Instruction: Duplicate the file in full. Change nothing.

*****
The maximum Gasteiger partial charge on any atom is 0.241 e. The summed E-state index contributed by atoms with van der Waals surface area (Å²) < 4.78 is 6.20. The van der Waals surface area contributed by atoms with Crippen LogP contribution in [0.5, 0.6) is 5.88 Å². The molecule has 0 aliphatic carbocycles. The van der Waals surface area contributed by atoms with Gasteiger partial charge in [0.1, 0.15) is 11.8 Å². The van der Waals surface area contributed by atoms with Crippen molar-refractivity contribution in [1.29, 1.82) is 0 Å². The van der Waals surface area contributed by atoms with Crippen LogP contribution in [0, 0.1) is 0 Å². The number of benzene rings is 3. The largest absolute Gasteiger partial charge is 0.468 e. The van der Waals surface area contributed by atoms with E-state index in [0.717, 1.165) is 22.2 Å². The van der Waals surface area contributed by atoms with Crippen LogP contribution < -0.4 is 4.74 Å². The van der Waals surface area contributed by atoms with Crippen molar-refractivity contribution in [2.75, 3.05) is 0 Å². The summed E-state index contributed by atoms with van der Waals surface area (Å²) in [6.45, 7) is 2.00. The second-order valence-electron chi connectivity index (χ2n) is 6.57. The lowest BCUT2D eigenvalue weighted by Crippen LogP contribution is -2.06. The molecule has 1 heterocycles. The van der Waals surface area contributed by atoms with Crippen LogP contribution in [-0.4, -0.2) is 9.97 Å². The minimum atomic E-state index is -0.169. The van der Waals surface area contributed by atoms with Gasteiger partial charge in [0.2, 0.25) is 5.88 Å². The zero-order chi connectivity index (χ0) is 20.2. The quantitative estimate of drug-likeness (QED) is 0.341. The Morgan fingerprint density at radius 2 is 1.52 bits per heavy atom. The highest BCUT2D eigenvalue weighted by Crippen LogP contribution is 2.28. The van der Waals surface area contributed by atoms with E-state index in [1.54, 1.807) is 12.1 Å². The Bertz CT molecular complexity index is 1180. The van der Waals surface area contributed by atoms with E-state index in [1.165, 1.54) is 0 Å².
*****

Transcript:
The maximum Gasteiger partial charge on any atom is 0.241 e. The summed E-state index contributed by atoms with van der Waals surface area (Å²) < 4.78 is 6.20. The van der Waals surface area contributed by atoms with Crippen LogP contribution in [0.5, 0.6) is 5.88 Å². The molecule has 0 aliphatic carbocycles. The van der Waals surface area contributed by atoms with Gasteiger partial charge in [0.1, 0.15) is 11.8 Å². The van der Waals surface area contributed by atoms with Crippen molar-refractivity contribution in [1.29, 1.82) is 0 Å². The van der Waals surface area contributed by atoms with Crippen LogP contribution in [0, 0.1) is 0 Å². The number of benzene rings is 3. The largest absolute Gasteiger partial charge is 0.468 e. The van der Waals surface area contributed by atoms with E-state index in [0.717, 1.165) is 22.2 Å². The van der Waals surface area contributed by atoms with Crippen LogP contribution < -0.4 is 4.74 Å². The van der Waals surface area contributed by atoms with Crippen molar-refractivity contribution in [2.75, 3.05) is 0 Å². The summed E-state index contributed by atoms with van der Waals surface area (Å²) in [6.45, 7) is 2.00. The second-order valence-electron chi connectivity index (χ2n) is 6.57. The lowest BCUT2D eigenvalue weighted by Crippen LogP contribution is -2.06. The molecule has 1 heterocycles. The van der Waals surface area contributed by atoms with Crippen LogP contribution in [-0.4, -0.2) is 9.97 Å². The minimum atomic E-state index is -0.169. The van der Waals surface area contributed by atoms with Gasteiger partial charge in [0.2, 0.25) is 5.88 Å². The zero-order chi connectivity index (χ0) is 20.2. The quantitative estimate of drug-likeness (QED) is 0.341. The Morgan fingerprint density at radius 2 is 1.52 bits per heavy atom. The highest BCUT2D eigenvalue weighted by Crippen LogP contribution is 2.28. The van der Waals surface area contributed by atoms with E-state index in [1.54, 1.807) is 12.1 Å². The Bertz CT molecular complexity index is 1180. The van der Waals surface area contributed by atoms with E-state index in [1.165, 1.54) is 0 Å².